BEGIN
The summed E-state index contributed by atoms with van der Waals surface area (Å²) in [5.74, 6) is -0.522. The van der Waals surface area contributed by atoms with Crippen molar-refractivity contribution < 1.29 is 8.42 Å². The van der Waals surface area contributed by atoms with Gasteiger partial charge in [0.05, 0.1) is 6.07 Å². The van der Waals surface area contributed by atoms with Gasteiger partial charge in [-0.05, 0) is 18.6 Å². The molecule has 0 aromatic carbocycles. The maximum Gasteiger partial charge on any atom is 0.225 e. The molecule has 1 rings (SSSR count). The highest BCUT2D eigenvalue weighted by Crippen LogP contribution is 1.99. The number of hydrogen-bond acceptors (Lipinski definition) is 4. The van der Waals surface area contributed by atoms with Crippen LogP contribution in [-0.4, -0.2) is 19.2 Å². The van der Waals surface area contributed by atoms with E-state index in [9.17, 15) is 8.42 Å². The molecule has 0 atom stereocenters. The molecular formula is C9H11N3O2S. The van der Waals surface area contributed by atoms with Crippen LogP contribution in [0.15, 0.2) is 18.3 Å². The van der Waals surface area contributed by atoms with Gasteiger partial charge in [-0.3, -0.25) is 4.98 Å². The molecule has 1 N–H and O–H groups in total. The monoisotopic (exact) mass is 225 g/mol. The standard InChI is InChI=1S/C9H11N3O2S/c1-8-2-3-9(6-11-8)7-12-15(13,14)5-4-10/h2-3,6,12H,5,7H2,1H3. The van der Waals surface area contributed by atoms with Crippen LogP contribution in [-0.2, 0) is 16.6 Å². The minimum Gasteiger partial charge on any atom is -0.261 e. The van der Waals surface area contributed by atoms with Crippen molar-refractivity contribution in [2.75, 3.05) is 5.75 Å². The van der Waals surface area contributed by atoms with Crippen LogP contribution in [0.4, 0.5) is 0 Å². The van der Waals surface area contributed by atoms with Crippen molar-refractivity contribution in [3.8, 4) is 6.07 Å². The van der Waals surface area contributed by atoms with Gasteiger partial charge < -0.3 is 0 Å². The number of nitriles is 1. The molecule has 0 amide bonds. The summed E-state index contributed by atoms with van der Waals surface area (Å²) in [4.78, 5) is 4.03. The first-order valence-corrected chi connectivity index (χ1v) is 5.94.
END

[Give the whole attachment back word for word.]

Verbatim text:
The summed E-state index contributed by atoms with van der Waals surface area (Å²) in [5.74, 6) is -0.522. The van der Waals surface area contributed by atoms with Crippen molar-refractivity contribution < 1.29 is 8.42 Å². The van der Waals surface area contributed by atoms with Gasteiger partial charge in [0.05, 0.1) is 6.07 Å². The van der Waals surface area contributed by atoms with Gasteiger partial charge in [-0.05, 0) is 18.6 Å². The molecule has 0 aromatic carbocycles. The maximum Gasteiger partial charge on any atom is 0.225 e. The molecule has 1 rings (SSSR count). The highest BCUT2D eigenvalue weighted by Crippen LogP contribution is 1.99. The number of hydrogen-bond acceptors (Lipinski definition) is 4. The van der Waals surface area contributed by atoms with Crippen LogP contribution in [-0.4, -0.2) is 19.2 Å². The van der Waals surface area contributed by atoms with E-state index in [9.17, 15) is 8.42 Å². The molecule has 0 atom stereocenters. The molecular formula is C9H11N3O2S. The van der Waals surface area contributed by atoms with Crippen LogP contribution in [0.15, 0.2) is 18.3 Å². The van der Waals surface area contributed by atoms with Gasteiger partial charge in [-0.3, -0.25) is 4.98 Å². The molecule has 1 N–H and O–H groups in total. The monoisotopic (exact) mass is 225 g/mol. The standard InChI is InChI=1S/C9H11N3O2S/c1-8-2-3-9(6-11-8)7-12-15(13,14)5-4-10/h2-3,6,12H,5,7H2,1H3. The van der Waals surface area contributed by atoms with Crippen LogP contribution in [-0.2, 0) is 16.6 Å². The minimum Gasteiger partial charge on any atom is -0.261 e. The van der Waals surface area contributed by atoms with Crippen molar-refractivity contribution in [2.75, 3.05) is 5.75 Å². The van der Waals surface area contributed by atoms with Crippen LogP contribution in [0.4, 0.5) is 0 Å². The van der Waals surface area contributed by atoms with Crippen molar-refractivity contribution in [3.8, 4) is 6.07 Å². The van der Waals surface area contributed by atoms with Gasteiger partial charge < -0.3 is 0 Å². The number of nitriles is 1. The molecule has 0 amide bonds. The summed E-state index contributed by atoms with van der Waals surface area (Å²) in [4.78, 5) is 4.03. The first-order valence-corrected chi connectivity index (χ1v) is 5.94.